I was at a comedy show at Lestat's with my friend a while back, and the comedian onstage told a joke that fell flat. Then he told a story about how he questioned whether or not to tell the joke before he went on stage, but then said, "Nah. Get up there and bomb like a man." Then he went up on stage and told the joke and bombed like a man. I admired him for it, and the story cracked me up. Now, every time I bomb at something I think of that and laugh. "Get up there and bomb like a man."
With that said, I've bombed a couple times recently. My general rule for writing is, "If it makes me laugh, it goes." I always think what I write is funny, but I never know how other people are going to feel about it until I say it out loud. Some of my stories and my opinions are completely ridiculous, but I share them any way because that's the only way to separate the good ones from the useless ones. If you write for long enough (meaning you sift through enough dirt), occasionally you get a gold nugget or two. Writing for me is kind of like mining for gold nuggets, and the only way to know whether they are gold or not is to say them out loud in front of people. Sometimes that means I have to get up there and bomb like a man.
Ray Dalio said somewhere that your current self should be the lovable idiot of your future (paraphrased). I believe his point was that you should always be evolving, and the more evolved version of you will one day look back on your current self as a lovable idiot for all the things your didn't know. If this is true, then I am doing a great job. I must be evolving very fast, because I can look at my past-self as recently as yesterday and see an idiot. I can look back on myself as soon as five minutes ago and see an idiot.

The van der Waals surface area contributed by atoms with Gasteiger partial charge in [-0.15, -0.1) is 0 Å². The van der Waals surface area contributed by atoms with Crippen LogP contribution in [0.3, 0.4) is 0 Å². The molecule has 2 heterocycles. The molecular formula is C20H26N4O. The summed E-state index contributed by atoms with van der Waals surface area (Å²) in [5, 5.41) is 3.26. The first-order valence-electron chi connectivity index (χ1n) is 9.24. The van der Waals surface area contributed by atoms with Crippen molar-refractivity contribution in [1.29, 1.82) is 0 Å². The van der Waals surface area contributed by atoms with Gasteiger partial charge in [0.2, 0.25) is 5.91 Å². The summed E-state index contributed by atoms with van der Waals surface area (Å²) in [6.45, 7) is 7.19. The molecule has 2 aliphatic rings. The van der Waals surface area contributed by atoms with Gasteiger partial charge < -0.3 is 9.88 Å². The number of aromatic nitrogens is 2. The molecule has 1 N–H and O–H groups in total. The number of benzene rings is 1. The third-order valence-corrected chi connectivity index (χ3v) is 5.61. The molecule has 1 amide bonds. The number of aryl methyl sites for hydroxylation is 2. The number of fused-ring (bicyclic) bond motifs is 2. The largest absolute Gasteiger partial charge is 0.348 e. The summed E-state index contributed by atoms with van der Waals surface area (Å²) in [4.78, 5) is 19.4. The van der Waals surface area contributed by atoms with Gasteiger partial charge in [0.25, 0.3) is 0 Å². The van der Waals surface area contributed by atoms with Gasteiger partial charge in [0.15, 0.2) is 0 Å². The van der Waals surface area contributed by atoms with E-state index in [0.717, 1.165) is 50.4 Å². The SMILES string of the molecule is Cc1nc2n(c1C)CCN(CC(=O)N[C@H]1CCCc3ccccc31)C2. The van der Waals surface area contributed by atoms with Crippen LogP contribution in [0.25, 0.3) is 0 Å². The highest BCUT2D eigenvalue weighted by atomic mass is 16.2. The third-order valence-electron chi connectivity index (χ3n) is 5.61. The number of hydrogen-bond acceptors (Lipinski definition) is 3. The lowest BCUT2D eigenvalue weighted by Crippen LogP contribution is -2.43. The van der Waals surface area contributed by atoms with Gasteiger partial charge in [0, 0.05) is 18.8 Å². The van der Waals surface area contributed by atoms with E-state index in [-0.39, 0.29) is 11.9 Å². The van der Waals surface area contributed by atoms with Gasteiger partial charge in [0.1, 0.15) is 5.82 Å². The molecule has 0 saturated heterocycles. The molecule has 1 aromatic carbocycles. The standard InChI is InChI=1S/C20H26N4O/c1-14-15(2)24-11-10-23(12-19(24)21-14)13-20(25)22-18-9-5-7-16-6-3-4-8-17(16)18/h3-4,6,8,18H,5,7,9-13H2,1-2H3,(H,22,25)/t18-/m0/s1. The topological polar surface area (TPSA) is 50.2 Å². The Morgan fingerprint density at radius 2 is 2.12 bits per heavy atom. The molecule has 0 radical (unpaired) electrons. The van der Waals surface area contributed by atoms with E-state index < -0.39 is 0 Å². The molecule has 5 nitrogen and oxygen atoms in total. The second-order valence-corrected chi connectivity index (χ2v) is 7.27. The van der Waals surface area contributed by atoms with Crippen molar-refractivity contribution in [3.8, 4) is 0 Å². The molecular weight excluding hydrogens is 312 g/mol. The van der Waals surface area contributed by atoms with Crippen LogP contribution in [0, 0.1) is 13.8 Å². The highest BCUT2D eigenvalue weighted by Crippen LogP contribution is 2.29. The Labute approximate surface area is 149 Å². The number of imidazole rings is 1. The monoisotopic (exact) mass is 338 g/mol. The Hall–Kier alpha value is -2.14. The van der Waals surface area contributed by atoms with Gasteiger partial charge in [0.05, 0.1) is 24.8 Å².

Bombing hurts. It doesn't feel good to get up there and bomb. It's painful to the ego and it's embarrassing, but it's as much a part of the process as anything else. Even Tony Gwynn went 0 for 4 sometimes. He didn't quit baseball. Even Ozzie Smith booted a ball at shortstop every once in a while. He didn't quit baseball, either. Going 0 for 4 or booting a ball in the field doesn't mean you quit. Not if you're a real baseball player. It just shows you areas where you can improve your skills. Maybe go practice hitting left handed curve balls or picking backhands in the 5.5 hole.
The public nature of bombing is what hurts and it's also what sears the lessons into your memory. Striking out in front of everyone when the team is counting on you feels like shit. So does delivering a story or a poem that bombs. Everyone was watching, and you didn't come through. But that is part of the trial by fire that every performer must go through. Whether it's sports or poetry readings or music or any other live performance in front of an audience. Every performance isn't going to be the best, but they all show you areas where you can improve. You learn something about yourself every time. Even if you get your ass kicked. Short term wins and losses don't determine your long term success or failure. Long term success is only determined by whether you keep coming back and doing your best every time. For now, I will keep coming back because there's still nothing else I'd rather be doing. Until that changes, I will keep bombing like a man both live on stage and here on the internet.
However, I promise will bomb as little possible for my sake and for everyone else's.